"This collection of 16mm clips was originally shot and compiled in the 1950s by W.H. Tilley. Footage features images of downtown St. Louis (including St. Louis Union Station), Philadelphia's Independence Hall, 'Demolishing of Deaf School' (1956), the Texas State Capitol and Congress Avenue, Barton Springs (1953), exterior and interior views of the Tilley home (1953), the flag and Capitol building at sunrise, and sightseeing in Montreal (including parades, a carriage, and views from Mt. Royal)" Texas Archive of the Moving Image.
"This amateur film chronicles several young ranchers in their day-to-day activities. The film is divided into six chapters, each highlighting a different theme. Setting the scene with shots of a river bend and surrounding cliffs, the movie shows two young men skipping stones by a creek. After playing around with rocks and a rope swing, they drive back to 141 Ranch. At the ranch, they take care of their cattle and spend quality time grooming and riding their horses. The last chapter introduces a strange boy, who startles one of the ranchers as he washes a frying pan outside. The film ends with the young men riding their horses towards the camera" Texas Archive of the Moving Image.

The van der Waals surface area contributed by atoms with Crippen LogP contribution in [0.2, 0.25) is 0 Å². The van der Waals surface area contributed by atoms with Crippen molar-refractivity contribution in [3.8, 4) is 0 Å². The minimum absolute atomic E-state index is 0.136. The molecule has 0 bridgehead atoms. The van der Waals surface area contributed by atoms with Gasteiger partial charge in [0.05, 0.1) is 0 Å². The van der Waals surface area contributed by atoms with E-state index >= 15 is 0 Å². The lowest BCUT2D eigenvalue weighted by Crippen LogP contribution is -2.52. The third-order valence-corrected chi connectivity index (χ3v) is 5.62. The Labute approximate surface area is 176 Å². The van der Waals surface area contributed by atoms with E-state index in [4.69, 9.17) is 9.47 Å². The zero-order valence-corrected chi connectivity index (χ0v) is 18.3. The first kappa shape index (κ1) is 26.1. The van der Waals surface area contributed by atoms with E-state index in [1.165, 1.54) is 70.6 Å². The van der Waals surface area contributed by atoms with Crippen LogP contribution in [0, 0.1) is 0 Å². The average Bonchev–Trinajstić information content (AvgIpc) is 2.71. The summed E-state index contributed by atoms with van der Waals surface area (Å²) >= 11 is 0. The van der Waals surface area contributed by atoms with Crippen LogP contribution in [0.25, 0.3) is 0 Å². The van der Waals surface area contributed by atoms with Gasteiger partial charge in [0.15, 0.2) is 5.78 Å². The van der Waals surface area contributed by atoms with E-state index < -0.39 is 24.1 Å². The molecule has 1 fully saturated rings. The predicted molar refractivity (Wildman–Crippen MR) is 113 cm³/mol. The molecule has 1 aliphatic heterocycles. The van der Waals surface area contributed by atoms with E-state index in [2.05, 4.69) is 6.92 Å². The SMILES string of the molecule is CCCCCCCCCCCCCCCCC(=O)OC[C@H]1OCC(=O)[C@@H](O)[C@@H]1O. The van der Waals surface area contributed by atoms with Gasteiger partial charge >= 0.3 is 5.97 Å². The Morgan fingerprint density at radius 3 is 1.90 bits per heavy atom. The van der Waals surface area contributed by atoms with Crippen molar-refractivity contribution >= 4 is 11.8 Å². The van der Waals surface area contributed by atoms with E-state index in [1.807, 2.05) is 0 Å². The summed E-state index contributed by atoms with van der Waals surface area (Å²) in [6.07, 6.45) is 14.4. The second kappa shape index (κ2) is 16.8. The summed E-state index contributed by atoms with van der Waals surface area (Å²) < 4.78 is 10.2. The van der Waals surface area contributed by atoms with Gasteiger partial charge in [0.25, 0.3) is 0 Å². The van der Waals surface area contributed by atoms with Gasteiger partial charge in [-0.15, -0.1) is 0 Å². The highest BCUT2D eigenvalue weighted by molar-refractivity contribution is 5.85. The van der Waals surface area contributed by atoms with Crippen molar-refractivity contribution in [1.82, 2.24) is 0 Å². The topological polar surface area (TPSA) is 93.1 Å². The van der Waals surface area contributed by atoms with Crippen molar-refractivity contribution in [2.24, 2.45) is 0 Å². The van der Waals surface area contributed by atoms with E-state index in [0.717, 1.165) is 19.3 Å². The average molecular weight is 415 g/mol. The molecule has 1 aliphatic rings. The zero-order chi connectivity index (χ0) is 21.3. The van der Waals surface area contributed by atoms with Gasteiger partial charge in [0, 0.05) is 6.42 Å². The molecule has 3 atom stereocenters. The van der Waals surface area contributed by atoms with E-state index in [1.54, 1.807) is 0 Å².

"“The Air Evac Story, or: Better You Should Walk?” is a humorous amateur film that spoofs the United States Air Force’s medical evacuation services. Starring members of the 14th Aeromedical Transport Squadron, the film begins at squadron headquarters at Brooks Air Force Base in San Antonio. It then follows crew members on their daily mission to transport patients, making stops in El Paso and Brackettville. While the voiceover narration commends the squadron for their professionalism, their comedic actions throughout the film tell a different story. Of particular note is a cameo by none other than John Wayne. Charles F. Curtis, a cinematography engineer with the Air Force, made the spoof with his crew around the same time that Wayne was in Brackettville shooting The Alamo (1960). Curtis helped design a working camera track system for the blockbuster film, and Wayne agreed to make a brief appearance in the Air Evac Story as thanks" Texas Archive of the Moving Image.